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Thoughts from the Last Mile Welcome to the VillageReach Blog
07.28 2021

Getting PPE To The Last Mile

Originally posted on Skoll.org.

As the second wave of the COVID-19 pandemic bore down in Democratic Republic of Congo in December 2020, Bébé Bola, a community health worker (CHW) in the Pakadjuma township of Kinshasa knew that she and her colleagues lacked the personal protective equipment (PPE) they needed to do their job safely. “We only have a few hydro alcoholic gels and a small number of masks, but this is not enough,” she told Benedicte Waula of VillageReach. “We need the protective materials to continue to do our service well.”

A similar story played out across sub-Saharan Africa as CHWs took to the frontlines with insufficient PPE, risking their lives to protect others and help control the spread.

When the scale of COVID-19 became clear, five organizations—Community Health Impact Coalition (CHIC), Direct Relief, the Community Health Acceleration Partnership (CHAP), Pandemic Action Network, and VillageReach—came together to form the COVID-19 Action Fund for Africa (CAF-Africa) a collaboration of 30+ organizations to supply 900,000 CHWs with PPE in sub-Saharan Africa based on an analysis of projected need. A recently released CAF-Africa report outlines the impact and process for procuring and distributing PPE to CHWs. It also highlights key recommendations for the future.

Power of Collaboration

Between June 2020 and May 2021, CAF-Africa mobilized more than $18.5 million in financial and in-kind contributions to procure and distribute 81.6 million units of PPE (including surgical and non-surgical masks, KN95 masks, gloves, eye protection, and gowns) for nearly 480,000 CHWs in 18 sub-Saharan African countries.

Between August and December 2020, CAF-Africa was the fifth largest procurement mechanism of PPE in the world and the third-largest user of free cargo flights offered by the World Food Programme (WFP) after UNICEF and the World Health Organization (WHO). The CAF-Africa report recommends that “rather than having hundreds of non-governmental organizations (NGOs) procure small amounts of PPE for the CHWs these organizations should pool efforts. This could represent a significant opportunity for cost savings and economies of scale that translates into more product at the country level.”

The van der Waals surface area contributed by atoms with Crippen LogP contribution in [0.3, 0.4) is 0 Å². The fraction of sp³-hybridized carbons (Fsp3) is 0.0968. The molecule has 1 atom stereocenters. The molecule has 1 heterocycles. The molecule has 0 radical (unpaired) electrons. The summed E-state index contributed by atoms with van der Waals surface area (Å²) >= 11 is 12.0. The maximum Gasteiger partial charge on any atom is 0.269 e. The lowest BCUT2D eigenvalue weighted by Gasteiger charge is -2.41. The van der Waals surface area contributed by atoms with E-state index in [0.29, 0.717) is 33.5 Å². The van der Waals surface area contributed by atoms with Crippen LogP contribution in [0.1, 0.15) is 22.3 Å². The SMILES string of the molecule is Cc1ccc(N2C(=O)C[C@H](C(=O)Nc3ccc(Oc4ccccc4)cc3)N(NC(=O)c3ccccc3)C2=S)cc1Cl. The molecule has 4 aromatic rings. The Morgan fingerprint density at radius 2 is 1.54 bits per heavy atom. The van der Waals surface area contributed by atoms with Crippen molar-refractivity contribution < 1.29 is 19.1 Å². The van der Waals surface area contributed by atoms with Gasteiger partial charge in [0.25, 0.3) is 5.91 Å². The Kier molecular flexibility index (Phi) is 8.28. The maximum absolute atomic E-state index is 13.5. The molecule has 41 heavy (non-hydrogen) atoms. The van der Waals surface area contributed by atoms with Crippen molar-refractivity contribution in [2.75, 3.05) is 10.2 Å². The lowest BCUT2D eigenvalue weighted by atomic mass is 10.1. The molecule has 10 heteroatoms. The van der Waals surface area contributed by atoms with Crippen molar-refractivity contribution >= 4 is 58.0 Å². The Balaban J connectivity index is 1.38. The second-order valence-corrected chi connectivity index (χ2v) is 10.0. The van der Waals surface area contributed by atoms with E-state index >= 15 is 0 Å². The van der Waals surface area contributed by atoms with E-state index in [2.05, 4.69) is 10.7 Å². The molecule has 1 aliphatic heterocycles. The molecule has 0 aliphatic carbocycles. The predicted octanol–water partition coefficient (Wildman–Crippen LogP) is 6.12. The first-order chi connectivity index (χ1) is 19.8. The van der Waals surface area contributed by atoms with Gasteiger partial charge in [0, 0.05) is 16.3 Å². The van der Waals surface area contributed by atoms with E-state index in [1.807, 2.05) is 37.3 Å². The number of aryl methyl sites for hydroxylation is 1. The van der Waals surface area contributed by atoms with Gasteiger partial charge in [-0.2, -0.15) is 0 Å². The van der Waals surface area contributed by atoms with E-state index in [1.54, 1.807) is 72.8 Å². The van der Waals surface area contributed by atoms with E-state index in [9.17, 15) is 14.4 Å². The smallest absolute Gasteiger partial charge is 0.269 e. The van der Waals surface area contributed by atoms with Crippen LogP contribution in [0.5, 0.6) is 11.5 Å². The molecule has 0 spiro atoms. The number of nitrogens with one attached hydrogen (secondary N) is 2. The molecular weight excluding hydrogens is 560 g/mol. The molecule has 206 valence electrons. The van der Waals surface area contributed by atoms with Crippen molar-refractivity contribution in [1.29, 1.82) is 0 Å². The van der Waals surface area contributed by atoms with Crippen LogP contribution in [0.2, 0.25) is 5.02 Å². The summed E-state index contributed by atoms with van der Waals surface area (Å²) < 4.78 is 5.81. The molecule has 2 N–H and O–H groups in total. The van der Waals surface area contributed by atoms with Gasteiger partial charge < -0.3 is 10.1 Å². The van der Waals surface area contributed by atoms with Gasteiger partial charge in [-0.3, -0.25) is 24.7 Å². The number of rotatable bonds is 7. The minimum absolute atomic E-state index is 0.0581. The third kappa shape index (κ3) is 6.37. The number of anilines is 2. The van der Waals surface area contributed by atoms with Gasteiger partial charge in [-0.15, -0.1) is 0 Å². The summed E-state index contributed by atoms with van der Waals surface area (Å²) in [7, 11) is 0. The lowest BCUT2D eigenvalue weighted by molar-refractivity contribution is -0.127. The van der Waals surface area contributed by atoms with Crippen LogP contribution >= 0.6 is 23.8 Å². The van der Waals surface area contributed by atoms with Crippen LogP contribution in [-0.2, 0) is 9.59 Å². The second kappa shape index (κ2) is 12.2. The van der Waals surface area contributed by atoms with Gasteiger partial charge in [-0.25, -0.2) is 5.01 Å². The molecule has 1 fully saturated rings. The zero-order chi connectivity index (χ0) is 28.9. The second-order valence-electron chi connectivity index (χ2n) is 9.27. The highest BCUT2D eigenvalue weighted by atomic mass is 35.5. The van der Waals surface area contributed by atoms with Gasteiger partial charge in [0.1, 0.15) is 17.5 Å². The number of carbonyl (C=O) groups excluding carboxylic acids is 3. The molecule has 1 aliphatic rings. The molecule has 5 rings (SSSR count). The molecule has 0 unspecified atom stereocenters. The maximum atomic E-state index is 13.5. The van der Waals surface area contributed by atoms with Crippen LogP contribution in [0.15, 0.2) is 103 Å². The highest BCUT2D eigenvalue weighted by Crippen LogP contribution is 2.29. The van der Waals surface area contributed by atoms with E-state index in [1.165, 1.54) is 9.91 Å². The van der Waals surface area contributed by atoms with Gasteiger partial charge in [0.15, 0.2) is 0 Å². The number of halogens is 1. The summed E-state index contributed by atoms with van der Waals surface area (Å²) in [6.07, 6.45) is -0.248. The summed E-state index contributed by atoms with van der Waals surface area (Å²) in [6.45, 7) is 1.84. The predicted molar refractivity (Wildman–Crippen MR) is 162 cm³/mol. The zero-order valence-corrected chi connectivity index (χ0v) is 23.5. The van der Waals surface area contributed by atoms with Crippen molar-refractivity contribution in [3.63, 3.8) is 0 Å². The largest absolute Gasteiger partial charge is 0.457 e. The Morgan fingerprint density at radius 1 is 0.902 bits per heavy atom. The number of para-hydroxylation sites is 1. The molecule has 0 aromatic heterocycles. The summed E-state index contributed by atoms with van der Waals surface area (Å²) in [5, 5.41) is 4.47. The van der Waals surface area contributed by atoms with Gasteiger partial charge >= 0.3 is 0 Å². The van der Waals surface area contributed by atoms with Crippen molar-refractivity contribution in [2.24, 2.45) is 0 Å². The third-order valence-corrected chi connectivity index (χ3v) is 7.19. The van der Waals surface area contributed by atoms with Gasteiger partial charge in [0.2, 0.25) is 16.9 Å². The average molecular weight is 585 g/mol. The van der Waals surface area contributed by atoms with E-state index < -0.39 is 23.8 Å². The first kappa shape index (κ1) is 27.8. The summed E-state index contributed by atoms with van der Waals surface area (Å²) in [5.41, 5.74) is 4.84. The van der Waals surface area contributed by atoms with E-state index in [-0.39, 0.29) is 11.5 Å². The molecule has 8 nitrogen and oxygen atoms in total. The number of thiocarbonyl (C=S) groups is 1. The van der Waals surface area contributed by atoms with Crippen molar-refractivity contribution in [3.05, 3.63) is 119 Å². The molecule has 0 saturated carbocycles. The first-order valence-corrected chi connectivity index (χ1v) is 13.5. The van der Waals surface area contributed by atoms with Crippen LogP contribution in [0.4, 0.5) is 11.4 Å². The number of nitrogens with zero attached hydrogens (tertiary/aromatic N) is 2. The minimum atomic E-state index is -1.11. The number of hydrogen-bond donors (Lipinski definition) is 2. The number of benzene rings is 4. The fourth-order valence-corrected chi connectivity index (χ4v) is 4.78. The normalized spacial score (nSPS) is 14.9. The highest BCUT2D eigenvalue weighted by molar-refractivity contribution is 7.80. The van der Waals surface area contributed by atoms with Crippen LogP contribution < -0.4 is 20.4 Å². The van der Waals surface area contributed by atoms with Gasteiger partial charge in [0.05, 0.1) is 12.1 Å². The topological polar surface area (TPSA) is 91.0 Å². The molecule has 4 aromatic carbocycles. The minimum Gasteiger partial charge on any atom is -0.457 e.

“The [CAF-Africa] procurement effort led by Direct Relief was the largest such initiative in our organization’s history, and it recognizes the outsized role that CHWs play throughout sub-Saharan Africa,” said Bhupi Singh, Executive Vice President and Senior Advisor at Direct Relief.

The urgency of the need for PPE to protect CHWs in sub-Saharan Africa demands that philanthropic partners be nimble and invested in a collaborative approach. “The Skoll Foundation made an early strategic commitment to support the in-country partners and the secretariat structure that enabled this effort as well as funds to support the last-mile distribution costs,” said Ben Pyne, Principal at the Skoll Foundation.

Sustainable Change